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  1. #1
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    Data structures for a text adventure

    Hello, I'm a noob interested in learning how to make text adventures in javascript. This is a development of a previous post:
    Simple OOP applications?

    The two links below go about describing locations in their games differently.

    This one (a much larger application): http://williamedwardscoder.tumblr.com/post/21865366869/how-to-make-a-text-adventure uses object objecct literal notation.
    (Here's the file at github.)

    Whereas as this one: http://www.davidgunter.ca/portfolio/textgame/ uses an object prototype that accepts parameters. (Here's the file on github.)

    ... I'd like to hear thoughts and opinions on which is a better approach to creating locations for this type of game. Also I realize that some approaches may work better depending on the scale, that's a consideration I'm interested in.

    Also: I rather dislike the use of the numeric array "globalLocations" in the second example. It seems confusing in terms of the development of the game to have to remember/refer to an arbitrary number, when the point of a text-based game is to describe things with words.

    Thanks for your thoughts!

  • #2
    Senior Coder Dormilich's Avatar
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    ... I'd like to hear thoughts and opinions on which is a better approach to creating locations for this type of game.
    I’d prefer objects with a prototype, if there are methods that are to be shared between the objects. otherwise it does not matter.
    The computer is always right. The computer is always right. The computer is always right. Take it from someone who has programmed for over ten years: not once has the computational mechanism of the machine malfunctioned.
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  • #3
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    Quote Originally Posted by Dormilich View Post
    I’d prefer objects with a prototype, if there are methods that are to be shared between the objects. otherwise it does not matter.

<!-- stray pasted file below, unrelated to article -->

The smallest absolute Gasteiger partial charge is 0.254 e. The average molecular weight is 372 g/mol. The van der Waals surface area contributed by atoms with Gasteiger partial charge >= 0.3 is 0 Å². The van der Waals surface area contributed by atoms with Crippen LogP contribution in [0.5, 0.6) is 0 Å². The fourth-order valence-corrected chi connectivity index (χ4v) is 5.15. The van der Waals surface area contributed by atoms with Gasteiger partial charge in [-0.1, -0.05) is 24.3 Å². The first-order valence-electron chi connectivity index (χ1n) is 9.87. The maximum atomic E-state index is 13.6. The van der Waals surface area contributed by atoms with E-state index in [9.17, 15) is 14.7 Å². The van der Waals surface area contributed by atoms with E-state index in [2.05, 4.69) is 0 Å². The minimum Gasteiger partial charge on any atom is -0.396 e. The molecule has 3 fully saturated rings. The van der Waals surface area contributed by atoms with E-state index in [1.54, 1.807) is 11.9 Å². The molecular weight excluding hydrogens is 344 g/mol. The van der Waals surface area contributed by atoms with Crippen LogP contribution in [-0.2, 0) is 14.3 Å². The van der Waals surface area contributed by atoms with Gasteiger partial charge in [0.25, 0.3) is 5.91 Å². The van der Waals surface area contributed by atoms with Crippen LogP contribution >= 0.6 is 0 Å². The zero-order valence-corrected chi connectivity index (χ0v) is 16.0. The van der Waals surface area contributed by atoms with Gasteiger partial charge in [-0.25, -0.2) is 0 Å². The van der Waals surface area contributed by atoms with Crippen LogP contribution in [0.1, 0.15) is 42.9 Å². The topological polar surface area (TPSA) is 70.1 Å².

yeah that makes sense. or if large amounts of the code for each object are redundant in some other way I suppose...

  • #4
    Regular Coder Vincent Puglia's Avatar
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    I would assume the literal method is faster to load, if everything needed is within the declaration.
    However, the constructor method, in addition to the prototype, allows you to create objects dynamically

    Code:
    <!DOCTYPE html>
    <html>
    <body>
    <div id="div1"></div>
    <script>
    function employee() {
    for (i = 0; i < arguments.length; i++) {
    	var theProp = arguments[i];
    	this[theProp] = arguments[++i];
    	}
    	
    }
    
    x = new employee('firstName', 'Joe', 'lastName', 'Doe');
    for (i in x) {
        var str = i + ' = ' + x[i]
    	document.getElementById('div1').innerHTML += str + "<br />";
    }
    
    </script>
    </body>
    </html>
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  • #5
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    @ Vincent Puglia: Cool! I'll have to play with that a little, bit it is new to me.

    Question: I am not sure how to locate objects when using the object prototype. With the literal syntax, for example, I can define an object:
    Code:
    locations = {
    	yard : {
    		title: "Yard",
    		description: "You are in the Yard. You can go east.",
    		exits : {
    			north : -1,
    			east : "foyar",
    			south : -1,
    			west : -1
    		},
    		items: ["lamp"],
    		points: 5
    	},
            // etc..
    }
    and locate info like this:
    Code:
    currentLocation = locations[currentLocation]["exits"][direction]
    ... but I'm not really sure how to arrange and locate objects when I define them from a prototype:

    Code:
    function item(){
        this.id = undefined;
        this.title = "";
        this.description = "";
    	this.points = 0;
    	this.canTake = false;
    }
    
    var glasses = new item();
    glasses.id = 1;
    glasses.title = "Glasses";
    glasses.description = "A scratched up pair of glasses. They aren't your prescription";
    glasses.canTake = true;
    Can you help me on that?
    Last edited by GregoryG; 12-19-2013 at 12:23 AM.

  • #6
    Regular Coder Vincent Puglia's Avatar
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    Glad you liked it. However, this is not a 'prototype'; it's an object constructor. (The prototype is demonstrated at the end of the code.

    Code:
    var items = [];
    function item(){
        this.id = arguments[0];
        this.title = arguments[1];
        this.description = arguments[2];
    	this.canTake = arguments[3];
    	this.points = 0;
    	items.push(this);
    }
    
    function getItemByProperty (prop, val) {
        for (i = 0; i < items.length; i++){
    	if (items[i][prop] == val) {
    		var theItem = items[i]
    		alert(theItem.description)
    	}
        }
    }	
    
    
    var glasses = new item(1,"Glasses","A scratched up pair of glasses. They aren't your prescription", true);
    var pin = new item(2, "Pin", "A very sharp pin, with a hint of dark red on the tip.", true);
    getItemByProperty ('id', 2) 
    
    
    item.prototype.worth = null;
    pin.worth = 100;
    getItemByProperty ('worth', 100) 
    alert(items[0].worth)
    not the best way to do this, but it demonstrates things relatively well
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  • #7
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    ok... lots to think about. thanks! I think for now I'm just going with literals to learn about functionality more deeply.


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